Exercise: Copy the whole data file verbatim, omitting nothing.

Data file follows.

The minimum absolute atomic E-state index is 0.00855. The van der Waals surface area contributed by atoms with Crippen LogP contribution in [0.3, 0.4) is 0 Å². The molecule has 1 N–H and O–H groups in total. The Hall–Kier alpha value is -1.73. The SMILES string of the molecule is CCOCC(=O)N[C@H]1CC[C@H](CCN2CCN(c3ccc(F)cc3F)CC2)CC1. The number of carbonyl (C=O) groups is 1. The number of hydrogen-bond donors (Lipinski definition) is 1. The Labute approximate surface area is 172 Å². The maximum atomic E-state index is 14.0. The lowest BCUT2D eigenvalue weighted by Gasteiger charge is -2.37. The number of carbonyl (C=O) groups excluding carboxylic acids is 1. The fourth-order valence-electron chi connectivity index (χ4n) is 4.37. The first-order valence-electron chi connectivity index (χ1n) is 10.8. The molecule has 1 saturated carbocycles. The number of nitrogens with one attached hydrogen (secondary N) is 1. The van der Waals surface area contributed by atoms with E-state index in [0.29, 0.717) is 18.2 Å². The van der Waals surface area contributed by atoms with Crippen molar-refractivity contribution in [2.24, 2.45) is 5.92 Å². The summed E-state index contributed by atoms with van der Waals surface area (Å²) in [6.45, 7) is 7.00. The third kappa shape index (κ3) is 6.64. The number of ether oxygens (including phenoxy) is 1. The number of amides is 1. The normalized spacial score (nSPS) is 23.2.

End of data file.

The minimum absolute atomic E-state index is 0.00855. The van der Waals surface area contributed by atoms with Crippen LogP contribution in [0.3, 0.4) is 0 Å². The molecule has 1 N–H and O–H groups in total. The Hall–Kier alpha value is -1.73. The SMILES string of the molecule is CCOCC(=O)N[C@H]1CC[C@H](CCN2CCN(c3ccc(F)cc3F)CC2)CC1. The number of carbonyl (C=O) groups is 1. The number of hydrogen-bond donors (Lipinski definition) is 1. The Labute approximate surface area is 172 Å². The maximum atomic E-state index is 14.0. The lowest BCUT2D eigenvalue weighted by Gasteiger charge is -2.37. The number of carbonyl (C=O) groups excluding carboxylic acids is 1. The fourth-order valence-electron chi connectivity index (χ4n) is 4.37. The first-order valence-electron chi connectivity index (χ1n) is 10.8. The molecule has 1 saturated carbocycles. The number of nitrogens with one attached hydrogen (secondary N) is 1. The van der Waals surface area contributed by atoms with E-state index in [0.29, 0.717) is 18.2 Å². The van der Waals surface area contributed by atoms with Crippen molar-refractivity contribution in [2.24, 2.45) is 5.92 Å². The summed E-state index contributed by atoms with van der Waals surface area (Å²) in [6.45, 7) is 7.00. The third kappa shape index (κ3) is 6.64. The number of ether oxygens (including phenoxy) is 1. The number of amides is 1. The normalized spacial score (nSPS) is 23.2.